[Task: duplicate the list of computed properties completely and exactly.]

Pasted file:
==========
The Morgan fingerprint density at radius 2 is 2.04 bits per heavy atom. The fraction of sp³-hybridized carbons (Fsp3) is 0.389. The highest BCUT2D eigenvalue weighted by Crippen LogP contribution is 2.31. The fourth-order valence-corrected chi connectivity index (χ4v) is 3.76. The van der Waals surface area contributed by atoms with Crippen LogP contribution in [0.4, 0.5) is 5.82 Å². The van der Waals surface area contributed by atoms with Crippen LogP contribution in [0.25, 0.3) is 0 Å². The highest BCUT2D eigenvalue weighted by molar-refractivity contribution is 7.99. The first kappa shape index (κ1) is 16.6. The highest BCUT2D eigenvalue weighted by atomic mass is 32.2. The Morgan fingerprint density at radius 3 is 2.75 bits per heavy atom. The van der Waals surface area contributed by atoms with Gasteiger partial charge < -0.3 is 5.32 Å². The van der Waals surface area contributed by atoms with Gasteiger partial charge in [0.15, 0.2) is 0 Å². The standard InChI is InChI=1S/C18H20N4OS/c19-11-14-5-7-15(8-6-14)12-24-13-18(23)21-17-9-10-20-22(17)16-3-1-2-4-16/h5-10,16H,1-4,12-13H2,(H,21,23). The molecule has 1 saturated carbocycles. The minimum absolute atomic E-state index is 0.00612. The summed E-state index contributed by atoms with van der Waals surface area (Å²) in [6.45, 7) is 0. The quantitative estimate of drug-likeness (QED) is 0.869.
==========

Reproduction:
The Morgan fingerprint density at radius 2 is 2.04 bits per heavy atom. The fraction of sp³-hybridized carbons (Fsp3) is 0.389. The highest BCUT2D eigenvalue weighted by Crippen LogP contribution is 2.31. The fourth-order valence-corrected chi connectivity index (χ4v) is 3.76. The van der Waals surface area contributed by atoms with Crippen LogP contribution in [0.4, 0.5) is 5.82 Å². The van der Waals surface area contributed by atoms with Crippen LogP contribution in [0.25, 0.3) is 0 Å². The highest BCUT2D eigenvalue weighted by molar-refractivity contribution is 7.99. The first kappa shape index (κ1) is 16.6. The highest BCUT2D eigenvalue weighted by atomic mass is 32.2. The Morgan fingerprint density at radius 3 is 2.75 bits per heavy atom. The van der Waals surface area contributed by atoms with Gasteiger partial charge < -0.3 is 5.32 Å². The van der Waals surface area contributed by atoms with Gasteiger partial charge in [0.15, 0.2) is 0 Å². The standard InChI is InChI=1S/C18H20N4OS/c19-11-14-5-7-15(8-6-14)12-24-13-18(23)21-17-9-10-20-22(17)16-3-1-2-4-16/h5-10,16H,1-4,12-13H2,(H,21,23). The molecule has 1 saturated carbocycles. The minimum absolute atomic E-state index is 0.00612. The summed E-state index contributed by atoms with van der Waals surface area (Å²) in [6.45, 7) is 0. The quantitative estimate of drug-likeness (QED) is 0.869.